GUILTY SIMPSON INTERVIEW
Detroit rapper Guilty Simpson signed with Stones Throw on Dilla’s recommendation and released his debut Ode To The Ghetto last month. He speaks now with Sinden Lee.
It seems like a recurring theme in your work is the life lessons learned as a young man and as a father—doing the right thing and depending on yourself.
I do agree. No matter what walk of life you come from, struggles and life lessons are very important to apply to your art. I try to make that the foundation of what I write.
What were you like when you were ten years old?
I was curious and observant. I was into sports; I was into music, but mainly sports. Sports taught me the aspect of winning, as well as losing. But the fact that you compete is saying enough in itself. Same thing as a rap artist: putting yourself on a plateau to be judged by a whole world of listeners in the game where fans can be so critical of an artist; to be judged and compete with others on that level. Win or lose—the same way sports rules apply. Whether they accept you or not, just the fact that you put your music out there is in fact victory in itself.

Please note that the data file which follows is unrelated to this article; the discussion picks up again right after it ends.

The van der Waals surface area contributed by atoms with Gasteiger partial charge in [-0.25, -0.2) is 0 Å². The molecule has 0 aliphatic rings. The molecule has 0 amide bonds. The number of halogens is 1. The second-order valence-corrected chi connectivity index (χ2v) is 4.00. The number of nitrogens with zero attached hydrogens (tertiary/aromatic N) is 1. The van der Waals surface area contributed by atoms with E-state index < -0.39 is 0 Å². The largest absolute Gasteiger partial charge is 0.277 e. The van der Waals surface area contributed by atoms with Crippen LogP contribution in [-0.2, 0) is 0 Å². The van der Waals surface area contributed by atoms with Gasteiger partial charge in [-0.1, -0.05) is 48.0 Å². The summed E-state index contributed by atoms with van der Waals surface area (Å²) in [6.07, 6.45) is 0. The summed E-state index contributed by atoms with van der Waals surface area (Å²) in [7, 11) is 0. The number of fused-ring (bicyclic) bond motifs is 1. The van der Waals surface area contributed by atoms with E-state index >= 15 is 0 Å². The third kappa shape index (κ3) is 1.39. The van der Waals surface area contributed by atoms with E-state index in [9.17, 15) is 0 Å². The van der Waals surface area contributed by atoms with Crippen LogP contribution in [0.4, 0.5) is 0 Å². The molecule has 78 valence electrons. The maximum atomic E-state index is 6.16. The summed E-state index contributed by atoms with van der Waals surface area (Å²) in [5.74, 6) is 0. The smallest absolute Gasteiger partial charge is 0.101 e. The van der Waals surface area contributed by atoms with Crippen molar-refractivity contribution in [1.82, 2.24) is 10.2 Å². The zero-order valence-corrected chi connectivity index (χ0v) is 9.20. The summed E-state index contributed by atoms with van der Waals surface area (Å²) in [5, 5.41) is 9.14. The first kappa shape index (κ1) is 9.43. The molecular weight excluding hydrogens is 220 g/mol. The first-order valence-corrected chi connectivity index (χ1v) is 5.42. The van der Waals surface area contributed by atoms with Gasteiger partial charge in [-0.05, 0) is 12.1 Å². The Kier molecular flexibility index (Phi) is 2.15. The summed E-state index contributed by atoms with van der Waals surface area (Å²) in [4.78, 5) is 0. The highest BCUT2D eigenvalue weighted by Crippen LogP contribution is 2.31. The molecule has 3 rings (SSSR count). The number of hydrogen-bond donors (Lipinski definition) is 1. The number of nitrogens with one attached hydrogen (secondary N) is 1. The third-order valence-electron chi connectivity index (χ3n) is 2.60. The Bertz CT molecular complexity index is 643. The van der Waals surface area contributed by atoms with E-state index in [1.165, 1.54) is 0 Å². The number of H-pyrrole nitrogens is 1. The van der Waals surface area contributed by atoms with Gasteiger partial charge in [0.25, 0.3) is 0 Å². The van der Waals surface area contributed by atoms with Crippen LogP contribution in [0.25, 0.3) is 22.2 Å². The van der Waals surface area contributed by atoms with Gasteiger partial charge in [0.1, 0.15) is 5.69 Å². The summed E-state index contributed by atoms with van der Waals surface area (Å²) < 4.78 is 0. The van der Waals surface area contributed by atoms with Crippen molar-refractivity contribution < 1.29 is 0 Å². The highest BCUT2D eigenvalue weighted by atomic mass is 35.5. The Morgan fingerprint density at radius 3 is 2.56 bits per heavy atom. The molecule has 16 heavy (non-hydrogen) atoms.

What were you like when you were eighteen years old?
Trouble. People were telling me things and I was learning, but you never really know until you experience them yourself. Basically I was chasing girls; probably an occasional fight, more often than now. Even occasional gun fights. Really, whatever it took to survive. It’s hard to live in Detroit where you think you’re going to fight somebody and everyone is pulling out guns. So you have to prepare yourself for whatever may come your way.
Did you carry a gun?
In Detroit, definitely. Anybody that knows me can go on record and say that I did. It’s not anything I’m necessarily proud of, but there were some situations where a gun helped me to be right here, right now.
What’s helped you keep your sense of humor?